1. BACKGROUND. CARC is a coating system that provides surfaces that are easily and effectively decontaminated after exposure to liquid chemical agents. There are three types of coatings in the CARC system: an epoxy polyamide primer, an aliphatic polyurethane paint (PUP), and epoxy polyamide enamel. Each of the coatings is supplied as a two-component system. When the two components are combined, a terminal reaction begins which makes an impermeable coating.

2. APPLICATION. The surfaces to be coated with CARC must sometimes be stripped. After stripping, the surface must be cleaned of all oils, grease, and water. When the item is ready for coating, the two components are mixed and allowed to stand for a prescribed period. The mixture must then be applied within a given time period known as its “pot life” in order to be effective.

3. WASTE STREAMS. There are several waste streams associated with the application of CARC. The most common examples of waste are: unserviceable CARC components, CARC mixtures with expired pot life, spent thinners and stripping solvents contaminated with CARC, blasting media with dry CARC residue, and empty containers. Each individual waste stream must be handled and disposed differently.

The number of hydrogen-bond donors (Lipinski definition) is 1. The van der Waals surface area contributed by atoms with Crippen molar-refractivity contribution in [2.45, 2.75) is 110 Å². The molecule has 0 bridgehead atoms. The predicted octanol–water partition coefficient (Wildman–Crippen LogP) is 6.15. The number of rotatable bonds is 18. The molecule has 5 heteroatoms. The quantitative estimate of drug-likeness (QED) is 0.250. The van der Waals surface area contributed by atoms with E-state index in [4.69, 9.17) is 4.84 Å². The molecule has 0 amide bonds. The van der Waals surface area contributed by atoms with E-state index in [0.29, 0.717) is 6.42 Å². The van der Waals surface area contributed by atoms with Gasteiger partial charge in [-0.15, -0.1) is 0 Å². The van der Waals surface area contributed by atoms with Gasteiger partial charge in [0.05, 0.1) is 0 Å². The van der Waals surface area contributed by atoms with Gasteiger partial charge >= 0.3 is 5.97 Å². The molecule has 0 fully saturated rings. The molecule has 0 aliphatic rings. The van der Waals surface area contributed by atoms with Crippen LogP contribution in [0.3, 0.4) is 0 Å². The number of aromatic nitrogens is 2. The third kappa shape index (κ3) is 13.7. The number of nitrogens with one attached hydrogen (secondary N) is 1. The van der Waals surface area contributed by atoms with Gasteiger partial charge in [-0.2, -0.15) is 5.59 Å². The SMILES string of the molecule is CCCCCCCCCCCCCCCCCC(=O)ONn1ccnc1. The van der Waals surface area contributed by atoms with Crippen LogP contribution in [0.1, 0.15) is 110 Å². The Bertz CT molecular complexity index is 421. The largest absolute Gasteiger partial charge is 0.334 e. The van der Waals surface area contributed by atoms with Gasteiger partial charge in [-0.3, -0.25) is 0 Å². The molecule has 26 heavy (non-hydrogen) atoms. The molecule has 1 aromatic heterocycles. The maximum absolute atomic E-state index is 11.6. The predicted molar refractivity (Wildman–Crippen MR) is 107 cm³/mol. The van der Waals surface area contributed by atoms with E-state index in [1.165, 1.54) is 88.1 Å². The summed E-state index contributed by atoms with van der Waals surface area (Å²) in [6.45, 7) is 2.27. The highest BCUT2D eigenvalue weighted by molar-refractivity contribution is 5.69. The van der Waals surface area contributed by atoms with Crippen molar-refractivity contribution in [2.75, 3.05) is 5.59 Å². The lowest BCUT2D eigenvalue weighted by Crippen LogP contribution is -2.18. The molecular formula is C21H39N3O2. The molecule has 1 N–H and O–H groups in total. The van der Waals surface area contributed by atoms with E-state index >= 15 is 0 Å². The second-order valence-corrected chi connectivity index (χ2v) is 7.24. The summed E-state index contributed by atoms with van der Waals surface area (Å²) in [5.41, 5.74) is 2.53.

4. ALTERNATIVES. The solvent based CARC systems are being phased out in favor of a water-dispersible (WD) or water based CARC paint system. Below is a table containing National Stock Numbers (NSNs) for the new WD CARC. There is at least one manufacturer with a GSA approved WD CARC paint touch-up system (This is not an endorsement, just a statement of availability). For more information regarding the touch-up paint system, please contact USAPHC using the information at the end of this fact sheet.

Read more: Chemical Agent Resistant Coating (CARC)